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Federal Parliament Opens Despite Opposition Boycott, Students Protest

December 10, 1996

BELGRADE, Yugoslavia (AP) _ Federal parliament, dominated by Serbian President Slobodan Milosevic and his politically powerful wife, opened a new session today despite an opposition boycott.

Anti-government protests seeking the resignation of Milosevic, some involving up to 150,000 people, have occurred daily since the annulment of Nov. 17 elections won by the opposition in Belgrade and 14 other cities.

About 10,000 students booed and jeered as they marched past the parliament building today. Larger demonstrations were planned for later in the day.

The parliament that was elected last month is dominated by Milosevic’s Socialists and the United Left party of his wife, Mirjana Markovic. The Zajedno opposition coalition holds 22 of the 138 seats.

``For us, these elections are not finished yet,″ Zoran Djindjic, leader of the opposition Democratic Party, said Monday night. ``Their results are not legal. We cannot take part in part of the results when another part was annulled in an illegal way.″

His coalition partner, Vuk Draskovic of the Serbian Renewal Movement, demanded that Milosevic ``recognize the election will of the people″ before the opposition takes its seats in parliament.

Federal Police Minister Vukasin Jokanovic, attending the parliament session, warned of force if the demonstrations turn violent.

``If the demonstrators use force, it would be natural for the police to intervene to protect our property,″ Jokanovic said.

On Monday, protesters vented their fury over the arrest and beating of a young demonstrator, one of 40 detained by authorities in the past week. The 21-year-old demonstrator had been one of several parading an effigy of Milosevic in a prison uniform during a demonstration Saturday.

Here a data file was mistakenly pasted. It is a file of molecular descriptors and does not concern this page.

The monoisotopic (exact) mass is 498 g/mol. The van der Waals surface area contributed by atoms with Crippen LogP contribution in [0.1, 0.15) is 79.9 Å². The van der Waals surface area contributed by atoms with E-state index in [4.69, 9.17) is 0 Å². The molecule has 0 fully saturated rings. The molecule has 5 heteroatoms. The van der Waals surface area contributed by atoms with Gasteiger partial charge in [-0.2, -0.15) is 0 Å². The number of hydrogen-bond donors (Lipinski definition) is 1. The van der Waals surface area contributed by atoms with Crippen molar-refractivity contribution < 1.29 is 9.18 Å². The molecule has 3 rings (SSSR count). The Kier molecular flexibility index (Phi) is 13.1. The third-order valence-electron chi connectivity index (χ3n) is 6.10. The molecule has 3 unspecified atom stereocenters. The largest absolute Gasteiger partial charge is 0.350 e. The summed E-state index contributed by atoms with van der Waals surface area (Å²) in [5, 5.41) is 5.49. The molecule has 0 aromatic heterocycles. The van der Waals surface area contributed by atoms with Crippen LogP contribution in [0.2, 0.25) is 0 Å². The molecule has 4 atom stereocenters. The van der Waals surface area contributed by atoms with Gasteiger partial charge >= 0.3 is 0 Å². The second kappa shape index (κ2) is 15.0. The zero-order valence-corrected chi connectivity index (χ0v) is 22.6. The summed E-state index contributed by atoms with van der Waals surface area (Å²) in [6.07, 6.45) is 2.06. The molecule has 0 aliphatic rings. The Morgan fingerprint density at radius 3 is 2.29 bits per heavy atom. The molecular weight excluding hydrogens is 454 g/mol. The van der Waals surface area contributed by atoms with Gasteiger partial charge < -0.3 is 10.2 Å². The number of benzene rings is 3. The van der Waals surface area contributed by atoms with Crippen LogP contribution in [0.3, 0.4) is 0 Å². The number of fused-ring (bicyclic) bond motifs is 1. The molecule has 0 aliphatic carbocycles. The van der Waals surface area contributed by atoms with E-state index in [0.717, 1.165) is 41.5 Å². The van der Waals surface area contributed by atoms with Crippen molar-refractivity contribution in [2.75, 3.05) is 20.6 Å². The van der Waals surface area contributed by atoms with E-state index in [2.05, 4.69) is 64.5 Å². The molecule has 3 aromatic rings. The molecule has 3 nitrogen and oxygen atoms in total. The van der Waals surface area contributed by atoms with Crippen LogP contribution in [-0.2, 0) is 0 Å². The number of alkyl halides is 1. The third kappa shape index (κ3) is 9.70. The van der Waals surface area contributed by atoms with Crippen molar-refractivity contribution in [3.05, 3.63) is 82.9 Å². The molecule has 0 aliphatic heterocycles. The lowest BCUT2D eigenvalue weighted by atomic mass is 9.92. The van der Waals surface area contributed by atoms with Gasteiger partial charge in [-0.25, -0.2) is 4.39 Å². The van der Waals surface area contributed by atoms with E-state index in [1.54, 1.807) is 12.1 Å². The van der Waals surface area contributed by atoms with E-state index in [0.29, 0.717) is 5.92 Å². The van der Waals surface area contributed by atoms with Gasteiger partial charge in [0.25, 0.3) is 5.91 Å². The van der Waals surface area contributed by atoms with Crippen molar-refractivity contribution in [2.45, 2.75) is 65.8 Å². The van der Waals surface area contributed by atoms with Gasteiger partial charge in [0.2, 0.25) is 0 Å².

The demonstrator’s nose was broken and a gun stuck in his mouth during interrogation, his mother said.

The United States has urged NATO allies to help pressure Milosevic to open a dialogue with opposition leaders and to honor last month’s municipal elections. Secretary of State Warren Christopher, speaking in Brussels, Belgium, on Monday, threatened renewed sanctions unless Milosevic complies.

In Washington, State Department spokesman Glyn Davies said the United States would continue ``turning up the flame″ on Milosevic, who has been in power since 1987 and relented to the shutdowns of independent radio stations last week by allowing them to re-open.

``Clearly pressure works in Serbia, and we’ll just have to keep the pressure on and see what we can accomplish,″ he said.

Sanctions imposed to punish Milosevic’s role in instigating war in Croatia and Bosnia as well as economic mismanagement have sent the economy into a deep nose-dive.

Several hundred people gathered at Belgrade’s IMT engine and tractor factory Monday to demand better living and working conditions. But they refused to leave the factory gates for a planned march to the Serbian government building.

The workers accuse the government of squandering vast sums of money, destroying the economy and reducing people’s daily existence to a bare minimum. Still, union leaders said workers were afraid of losing their jobs and incomes, however meager.

``The fear is immense,″ Dragoljub Matic, an independent union official said.

``We are here because we have nothing to eat. We don’t care about politics,″ said Zarko Jokic, a 47-year-old father of two who earns $50 a month.

Most of the workers refused to talk to reporters; others said they feared being used as tools in a political struggle.

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